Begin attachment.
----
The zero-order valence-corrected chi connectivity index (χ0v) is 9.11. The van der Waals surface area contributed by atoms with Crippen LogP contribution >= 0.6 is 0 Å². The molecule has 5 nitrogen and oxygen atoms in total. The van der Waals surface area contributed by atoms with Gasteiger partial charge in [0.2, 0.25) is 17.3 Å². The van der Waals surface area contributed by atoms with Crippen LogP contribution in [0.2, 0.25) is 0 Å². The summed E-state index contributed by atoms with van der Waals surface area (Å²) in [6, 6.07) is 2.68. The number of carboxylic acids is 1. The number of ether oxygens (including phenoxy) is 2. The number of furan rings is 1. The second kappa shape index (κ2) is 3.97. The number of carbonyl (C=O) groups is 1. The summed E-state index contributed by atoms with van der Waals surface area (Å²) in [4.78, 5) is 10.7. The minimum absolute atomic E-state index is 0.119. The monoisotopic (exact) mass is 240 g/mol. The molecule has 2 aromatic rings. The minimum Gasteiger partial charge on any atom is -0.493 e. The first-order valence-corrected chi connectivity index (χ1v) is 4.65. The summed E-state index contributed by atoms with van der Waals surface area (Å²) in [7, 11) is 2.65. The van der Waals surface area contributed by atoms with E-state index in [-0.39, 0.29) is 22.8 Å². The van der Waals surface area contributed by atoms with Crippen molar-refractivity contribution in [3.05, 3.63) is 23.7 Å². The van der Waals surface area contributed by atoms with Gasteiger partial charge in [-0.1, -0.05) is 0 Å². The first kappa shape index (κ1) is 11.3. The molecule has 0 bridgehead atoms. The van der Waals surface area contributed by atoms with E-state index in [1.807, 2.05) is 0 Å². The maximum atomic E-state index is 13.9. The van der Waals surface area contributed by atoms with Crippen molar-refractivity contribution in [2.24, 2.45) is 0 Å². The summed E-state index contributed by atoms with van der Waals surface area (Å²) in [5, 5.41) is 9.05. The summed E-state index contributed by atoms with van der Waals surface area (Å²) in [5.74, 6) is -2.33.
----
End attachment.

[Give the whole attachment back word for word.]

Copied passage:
The zero-order valence-corrected chi connectivity index (χ0v) is 9.11. The van der Waals surface area contributed by atoms with Crippen LogP contribution >= 0.6 is 0 Å². The molecule has 5 nitrogen and oxygen atoms in total. The van der Waals surface area contributed by atoms with Gasteiger partial charge in [0.2, 0.25) is 17.3 Å². The van der Waals surface area contributed by atoms with Crippen LogP contribution in [0.2, 0.25) is 0 Å². The summed E-state index contributed by atoms with van der Waals surface area (Å²) in [6, 6.07) is 2.68. The number of carboxylic acids is 1. The number of ether oxygens (including phenoxy) is 2. The number of furan rings is 1. The second kappa shape index (κ2) is 3.97. The number of carbonyl (C=O) groups is 1. The summed E-state index contributed by atoms with van der Waals surface area (Å²) in [4.78, 5) is 10.7. The minimum absolute atomic E-state index is 0.119. The monoisotopic (exact) mass is 240 g/mol. The molecule has 2 aromatic rings. The minimum Gasteiger partial charge on any atom is -0.493 e. The first-order valence-corrected chi connectivity index (χ1v) is 4.65. The summed E-state index contributed by atoms with van der Waals surface area (Å²) in [7, 11) is 2.65. The van der Waals surface area contributed by atoms with E-state index in [-0.39, 0.29) is 22.8 Å². The van der Waals surface area contributed by atoms with Crippen molar-refractivity contribution in [3.05, 3.63) is 23.7 Å². The van der Waals surface area contributed by atoms with Gasteiger partial charge in [-0.1, -0.05) is 0 Å². The first kappa shape index (κ1) is 11.3. The molecule has 0 bridgehead atoms. The van der Waals surface area contributed by atoms with E-state index in [1.807, 2.05) is 0 Å². The maximum atomic E-state index is 13.9. The van der Waals surface area contributed by atoms with Crippen molar-refractivity contribution in [2.24, 2.45) is 0 Å². The summed E-state index contributed by atoms with van der Waals surface area (Å²) in [5, 5.41) is 9.05. The summed E-state index contributed by atoms with van der Waals surface area (Å²) in [5.74, 6) is -2.33.